Let There Be Light


And God said, “Let there be light,” and there was light. And God saw that the light was good. And God separated the light from the darkness. God called the light Day, and the darkness he called Night. And there was evening and there was morning, the first day.

Genesis 1:3-5

God Created The Light

After creating the universe (the heavens) and the earth, God began to shape the earth. Notice that in his account of creation, God creates everything from nothing simply by speaking it into existence. On his first day of creation, God illuminated his canvas.

How appropriate that creation of mankind’s temporal home would begin with the light. Scripture is full of references to light. Light is used to describe God, Christ, Heaven, and all things good. Our world began taking shape when God uttered the words, “Let there be light.”

It is important to note that this light does not come from our solar system’s resident sun. This is not the light of the stars that illuminates creation. Those celestial beings will be created on the third day of creation. This light is the light of God that illuminates the world.

 This is the message we have heard from him and proclaim to you, that God is light, and in him is no darkness at all.

 1 John 1:5

Day One? So you believe in six literal days of creation?

When studying Genesis you might find that there are differing views on how long it took God to create the universe that mankind resides in. The earliest belief was in a literal six 24-hour days and God rests on the seventh day. This was the most popularly held belief until the Darwinian era of scientific theory became popular. At this point the church did something that should have been considered heretical. They started inferring man’s assumptions of the earth’s age into the scripture. And so men began to imagine theories such as the “Day Age” and “Gap” theories. 

The Day Age theory states that God did not create everything in six 24-hour periods, but within six collections of time, maybe thousands or even millions of years. These day/ages allow for all of the fossilized remains of extinct plants and animals to be found in the rock layers that the scientist of their time said were millions of years old. (We will talk about fossils when we get to Genesis chapter seven).

The Gap Theory says that after God created everything in Genesis One, he realized that creation was not very good and scrapped everything previously made (creating the millions of years worth of death in the rock layers) and started all over with Genesis chapter two. 

The first problem we should have with both of these, views or theories, should be that they infer something into the text of Genesis that is not found. If God were sharing the creation of the universe with mankind by having someone write it down, why would he leave out details that he knew we would find on our own? Doesn’t that create distrust in our creator? I do not believe God would do such a thing. Secondly both theories include the death of millions of plants and animals before the curse of sin. In Genesis chapter three we will look at the curse that is brought onto the earth by Adam and Eve’s rebellion against God. Why would God tell them death was a consequence of their rebellion if it already existed?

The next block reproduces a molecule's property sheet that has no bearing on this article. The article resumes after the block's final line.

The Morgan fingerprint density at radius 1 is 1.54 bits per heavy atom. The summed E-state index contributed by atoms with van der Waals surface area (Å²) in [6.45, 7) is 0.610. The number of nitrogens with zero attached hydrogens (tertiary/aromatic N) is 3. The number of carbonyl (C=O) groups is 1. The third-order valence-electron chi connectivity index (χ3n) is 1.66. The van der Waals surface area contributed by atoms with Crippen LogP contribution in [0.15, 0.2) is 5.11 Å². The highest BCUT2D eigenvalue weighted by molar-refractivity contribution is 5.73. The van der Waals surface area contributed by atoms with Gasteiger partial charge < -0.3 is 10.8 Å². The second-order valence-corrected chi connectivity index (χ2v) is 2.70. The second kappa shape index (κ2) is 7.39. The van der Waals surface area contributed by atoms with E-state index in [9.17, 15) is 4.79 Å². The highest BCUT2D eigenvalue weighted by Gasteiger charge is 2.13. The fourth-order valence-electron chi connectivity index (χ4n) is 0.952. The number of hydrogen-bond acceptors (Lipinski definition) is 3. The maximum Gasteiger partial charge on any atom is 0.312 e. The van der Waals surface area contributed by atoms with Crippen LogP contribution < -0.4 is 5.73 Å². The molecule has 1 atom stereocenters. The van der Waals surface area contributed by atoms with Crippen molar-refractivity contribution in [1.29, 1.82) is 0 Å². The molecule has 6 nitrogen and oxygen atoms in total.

These views exist as man’s way of trying to rationalize his theories and assumptions of what he sees around with God’s account of history. These views are not supported by the text and should not be considered as possibilities. 

There are three reasonings behind the six days of creation being literal 24-hour periods. 

First, the reading of the text very clearly means a single 24-hour period. Genesis one says, “The evening and the morning were the first day.” How can that be confusing? We have an evening and then a morning… that is a day,

Second, the Hebrew word used for day in Genesis chapter one is yom. In Hebrew, yom always means one day. The only time yom does not mean one day, is when it is preceded by a numeral. So, six yom would mean six days.

And third, God will rest on what Genesis says is the seventh day. Later, when God separates the Hebrews from the many people of the world he calls them to observe a Sabbath on the seventh day of the week just as he had rested on the seventh day of creation. It is clear that God was not instructing them to rest every seven hundred thousand years or every seven million years.

The Gospel

God began his creation by creating the light and the light is the first to be deemed good by God. It is a truth of humanity that we associate light with goodness. We picture our heroes wearing bright colors or maybe as a white knight, while the villain is often seen dressed in black.

 The true light, which enlightens everyone, was coming into the world.

 John 1:9

When John wrote his gospel about the life of Jesus, he used the metaphor of light many times. He saw the correlation between Jesus our hero and the light of our world. Jesus came with a spiritual light. He is a light that has the power to illuminate mankind’s souls. He came to our world to offer us relief from spiritual darkness that plagues our lives. In him, and him alone, we can find the light that our souls desire.

I am the light of the world. Whoever follows me will not walk in darkness, but will have the light of life.

 John 8:12


About Mitchell Norton
My life was changed when God saw fit to forgive me of my rebellion against him. I am not worthy of a righteous God, and I am thankful that he reached out to me. My walk with the Lord has lead me to understand that loving others is just as important as loving God. I am a husband to a beautiful wife, father to an adorable daughter (and one on the way!), and servent of the Gospel. I am not perfect, but one day I will be. "Blessed is the man who trusts in the Lord and has made the Lord his hope and confidence." - Jeremiah 17:7

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